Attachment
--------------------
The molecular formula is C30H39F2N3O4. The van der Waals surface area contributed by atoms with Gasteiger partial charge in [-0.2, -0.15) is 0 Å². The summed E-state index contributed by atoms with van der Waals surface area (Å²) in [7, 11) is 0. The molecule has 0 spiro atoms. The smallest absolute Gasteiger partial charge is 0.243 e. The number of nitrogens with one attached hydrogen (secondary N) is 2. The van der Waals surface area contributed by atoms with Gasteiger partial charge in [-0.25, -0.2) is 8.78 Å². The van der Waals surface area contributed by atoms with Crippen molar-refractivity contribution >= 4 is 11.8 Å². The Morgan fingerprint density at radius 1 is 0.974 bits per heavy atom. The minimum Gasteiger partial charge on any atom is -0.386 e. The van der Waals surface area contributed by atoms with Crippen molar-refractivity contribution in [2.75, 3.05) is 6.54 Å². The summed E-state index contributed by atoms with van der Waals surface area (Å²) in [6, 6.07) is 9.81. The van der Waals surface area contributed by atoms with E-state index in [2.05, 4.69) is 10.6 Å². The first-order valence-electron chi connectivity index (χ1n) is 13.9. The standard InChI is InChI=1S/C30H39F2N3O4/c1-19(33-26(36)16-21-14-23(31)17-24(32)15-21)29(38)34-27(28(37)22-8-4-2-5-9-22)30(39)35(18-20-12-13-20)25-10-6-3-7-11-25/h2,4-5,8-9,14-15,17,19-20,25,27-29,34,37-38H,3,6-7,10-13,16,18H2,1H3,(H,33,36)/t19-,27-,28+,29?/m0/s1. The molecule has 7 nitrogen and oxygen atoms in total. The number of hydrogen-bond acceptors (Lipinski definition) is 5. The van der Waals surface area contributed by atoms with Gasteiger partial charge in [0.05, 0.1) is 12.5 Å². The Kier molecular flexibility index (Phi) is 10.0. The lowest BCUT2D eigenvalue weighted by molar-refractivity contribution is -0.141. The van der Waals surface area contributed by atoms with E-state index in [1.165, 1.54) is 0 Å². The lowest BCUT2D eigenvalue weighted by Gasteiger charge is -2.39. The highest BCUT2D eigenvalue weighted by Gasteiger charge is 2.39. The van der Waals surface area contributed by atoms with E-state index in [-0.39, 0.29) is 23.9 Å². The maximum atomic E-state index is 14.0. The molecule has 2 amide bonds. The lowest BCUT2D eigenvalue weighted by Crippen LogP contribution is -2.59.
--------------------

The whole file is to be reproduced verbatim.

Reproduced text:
The molecular formula is C30H39F2N3O4. The van der Waals surface area contributed by atoms with Gasteiger partial charge in [-0.2, -0.15) is 0 Å². The summed E-state index contributed by atoms with van der Waals surface area (Å²) in [7, 11) is 0. The molecule has 0 spiro atoms. The smallest absolute Gasteiger partial charge is 0.243 e. The number of nitrogens with one attached hydrogen (secondary N) is 2. The van der Waals surface area contributed by atoms with Gasteiger partial charge in [-0.25, -0.2) is 8.78 Å². The van der Waals surface area contributed by atoms with Crippen molar-refractivity contribution >= 4 is 11.8 Å². The Morgan fingerprint density at radius 1 is 0.974 bits per heavy atom. The minimum Gasteiger partial charge on any atom is -0.386 e. The van der Waals surface area contributed by atoms with Crippen molar-refractivity contribution in [2.75, 3.05) is 6.54 Å². The summed E-state index contributed by atoms with van der Waals surface area (Å²) in [6, 6.07) is 9.81. The van der Waals surface area contributed by atoms with E-state index in [2.05, 4.69) is 10.6 Å². The first-order valence-electron chi connectivity index (χ1n) is 13.9. The standard InChI is InChI=1S/C30H39F2N3O4/c1-19(33-26(36)16-21-14-23(31)17-24(32)15-21)29(38)34-27(28(37)22-8-4-2-5-9-22)30(39)35(18-20-12-13-20)25-10-6-3-7-11-25/h2,4-5,8-9,14-15,17,19-20,25,27-29,34,37-38H,3,6-7,10-13,16,18H2,1H3,(H,33,36)/t19-,27-,28+,29?/m0/s1. The molecule has 7 nitrogen and oxygen atoms in total. The number of hydrogen-bond acceptors (Lipinski definition) is 5. The van der Waals surface area contributed by atoms with Gasteiger partial charge in [0.05, 0.1) is 12.5 Å². The Kier molecular flexibility index (Phi) is 10.0. The lowest BCUT2D eigenvalue weighted by molar-refractivity contribution is -0.141. The van der Waals surface area contributed by atoms with E-state index in [1.165, 1.54) is 0 Å². The lowest BCUT2D eigenvalue weighted by Gasteiger charge is -2.39. The highest BCUT2D eigenvalue weighted by Gasteiger charge is 2.39. The van der Waals surface area contributed by atoms with E-state index in [-0.39, 0.29) is 23.9 Å². The maximum atomic E-state index is 14.0. The molecule has 2 amide bonds. The lowest BCUT2D eigenvalue weighted by Crippen LogP contribution is -2.59.